- Slaying Dragons with Love
Jeffrey Cyphers Wright
Dos Madres Press
102 Pages; Print, $17.00
Blue Lyre is Jeffrey Cyphers Wright's fifteenth collection of poetry. Almost every poem in the book has 14 lines. These are contemporary sonnets, with fewer syllables than the traditional models, fitting today's Snapchat-influenced syntax. The poems reference contemporary life: "Blood squeezed from a Swatch," "leggo your ego," "Quack in the spamiverse." Certain phrases almost resemble graffiti or movie taglines: "Open season on nature," "Tune my fork," "Happy endings are my destination."
Younger New York School poets joke that they are in the seventh generation or ninth generation of this semi-fictitious movement. I would place Wright solidly in the sixth generation. He studied with Ted Berrigan and indeed wrote poems with him (published in A Certain Slant of Sunlight , Ted's posthumous book). Berrigan was second generation New York School: a direct disciple of the sainted Frank O'Hara.
"Slay stray dragons with staggering love"
is the last line of a poem beginning with the Latin epigraph Fluctuat nec mergitur. "She is tossed by the waves but does not sink" is the literal meaning (though Wright himself does not translate it). This phrase has been the motto of Paris since at least 1358.
With its double rhyme, "slay" and "stray," "staggering" and "dragon," the line is effortlessly dancerly. There's also at least one pun. "Staggering" could refer to a knight who's been badly wounded by a giant fire-breathing reptile, haltingly reeling—or to a love that's staggeringly large.
But what exactly does the line mean? Can one slay a dragon with love itself? Or should one, while killing a dragon, insert the sword lovingly between its massive ribs? And what is a stray dragon? Is it like a stray cat? Can love only defeat stray dragons and not domesticated ones? These poems are riddles and riddles within riddles.
An earlier line in the poem—"We are all 'bull' fighters now"—suggests that our dragons are the daily bullshit of modern humiliation. The title of the poem is also the last two words, "Staggering Love." We stagger forward, attempting to survive as lovingly as possible.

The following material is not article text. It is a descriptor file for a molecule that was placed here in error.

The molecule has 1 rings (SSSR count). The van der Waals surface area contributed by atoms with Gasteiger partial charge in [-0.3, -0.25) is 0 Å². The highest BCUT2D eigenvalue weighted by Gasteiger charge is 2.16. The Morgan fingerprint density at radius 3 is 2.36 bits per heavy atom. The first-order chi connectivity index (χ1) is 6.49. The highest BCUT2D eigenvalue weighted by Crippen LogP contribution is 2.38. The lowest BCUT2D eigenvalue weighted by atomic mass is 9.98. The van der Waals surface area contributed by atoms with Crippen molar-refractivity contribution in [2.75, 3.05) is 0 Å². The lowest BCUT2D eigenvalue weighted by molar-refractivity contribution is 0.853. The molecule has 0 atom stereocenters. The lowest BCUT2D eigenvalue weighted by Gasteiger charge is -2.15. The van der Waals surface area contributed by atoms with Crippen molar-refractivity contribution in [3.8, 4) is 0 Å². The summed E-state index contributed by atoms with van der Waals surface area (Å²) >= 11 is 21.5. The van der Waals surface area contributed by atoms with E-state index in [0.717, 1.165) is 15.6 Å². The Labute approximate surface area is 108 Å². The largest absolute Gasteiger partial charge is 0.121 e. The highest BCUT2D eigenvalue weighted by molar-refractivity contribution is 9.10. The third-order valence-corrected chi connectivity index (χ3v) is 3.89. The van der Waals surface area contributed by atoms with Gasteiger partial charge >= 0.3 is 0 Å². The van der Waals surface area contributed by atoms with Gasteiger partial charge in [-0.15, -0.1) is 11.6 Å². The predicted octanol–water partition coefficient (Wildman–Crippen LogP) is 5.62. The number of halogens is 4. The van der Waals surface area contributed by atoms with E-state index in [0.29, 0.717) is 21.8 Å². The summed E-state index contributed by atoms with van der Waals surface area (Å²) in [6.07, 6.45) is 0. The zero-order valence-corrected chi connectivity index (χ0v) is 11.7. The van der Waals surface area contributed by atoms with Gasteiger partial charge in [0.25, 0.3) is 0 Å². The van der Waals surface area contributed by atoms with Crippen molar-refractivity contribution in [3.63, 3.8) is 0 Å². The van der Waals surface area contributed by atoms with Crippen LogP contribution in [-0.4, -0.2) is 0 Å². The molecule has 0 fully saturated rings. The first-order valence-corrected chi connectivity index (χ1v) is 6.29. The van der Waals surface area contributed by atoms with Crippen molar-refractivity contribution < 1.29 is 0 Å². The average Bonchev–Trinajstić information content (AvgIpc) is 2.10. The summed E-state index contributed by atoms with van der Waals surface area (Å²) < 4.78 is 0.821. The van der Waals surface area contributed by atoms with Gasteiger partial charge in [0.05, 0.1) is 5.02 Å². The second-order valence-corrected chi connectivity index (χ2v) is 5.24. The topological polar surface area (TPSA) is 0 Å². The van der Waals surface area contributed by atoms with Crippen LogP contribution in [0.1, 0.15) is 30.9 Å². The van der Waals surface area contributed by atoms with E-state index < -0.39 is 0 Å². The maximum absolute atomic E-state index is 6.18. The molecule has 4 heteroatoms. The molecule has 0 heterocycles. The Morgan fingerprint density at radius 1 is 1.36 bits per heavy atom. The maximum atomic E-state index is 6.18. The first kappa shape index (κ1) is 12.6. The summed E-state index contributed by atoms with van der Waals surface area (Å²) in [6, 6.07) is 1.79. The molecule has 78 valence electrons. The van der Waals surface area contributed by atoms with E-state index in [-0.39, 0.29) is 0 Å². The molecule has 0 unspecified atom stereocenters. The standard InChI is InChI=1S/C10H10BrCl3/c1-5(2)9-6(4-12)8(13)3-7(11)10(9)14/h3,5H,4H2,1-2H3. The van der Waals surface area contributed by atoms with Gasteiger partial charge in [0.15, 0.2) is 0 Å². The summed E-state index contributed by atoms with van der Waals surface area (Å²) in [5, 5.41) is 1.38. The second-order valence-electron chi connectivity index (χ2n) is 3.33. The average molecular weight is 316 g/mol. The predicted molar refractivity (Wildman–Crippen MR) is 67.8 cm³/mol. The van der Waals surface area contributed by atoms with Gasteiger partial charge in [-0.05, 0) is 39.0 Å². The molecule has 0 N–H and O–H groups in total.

In a sense, Blue Lyre is a political work. One of the epigraphs, by contemporary artist Ted Lawson, makes this explicit: "Whimsical resistance may be more effective than forms of organized protest…" "Staggering Love" begins: "How cheap blood is, running in the streets." There are moments of rock-bottom outrage beneath the whimsy.
In the early 1990s, Wright invented "New Romanticism," a poetic movement that is at once joyous, communal, erotic and spontaneous. Blue Lyre is, in a sense, the culmination of New Romanticism. These poems contain a great deal of smooch-talk:
Where my labia and libido meet,night unfolds its tent.
Many are addressed to an unspecified "you," sometimes elaborated as "my little problem child," "my boutonnière," "my wench," "beautiful head banger," or "my stand-alone action figure." But "you" in a poem always includes the reader. And since anyone can open a book, the love in a poem includes all humanity. Promiscuity is a democratic impulse.
"Here's to the Anti-genius/Museum," Wright writes, in "Full of Bad Ideas." We don't need geniuses anymore, he suggests. We need anti-geniuses, to dismantle the work of the self-serving "Great Men" who wrecked our world—the same way Wright's sonnets dismantle the heroic machinery of Western verse.
Wright manipulates rhymes like a three-card monte dealer hustling a crowd on 14th Street. Just when you expect a rhyme to appear, it doesn't, and when you're sure it won't, it does:
But now I'm stuck here on a tuffet,impervious to languor's detours,teasing out time's knotsand scoring hours."Roaming Charges"
New York City is a character in these poems, both literally and literarily—a place where one may "go out at night and marry trouble"—to quote the first line of "Roaming Charges." The poetry venue/ bar KGB appears twice, and indeed, the last time I went there I ran...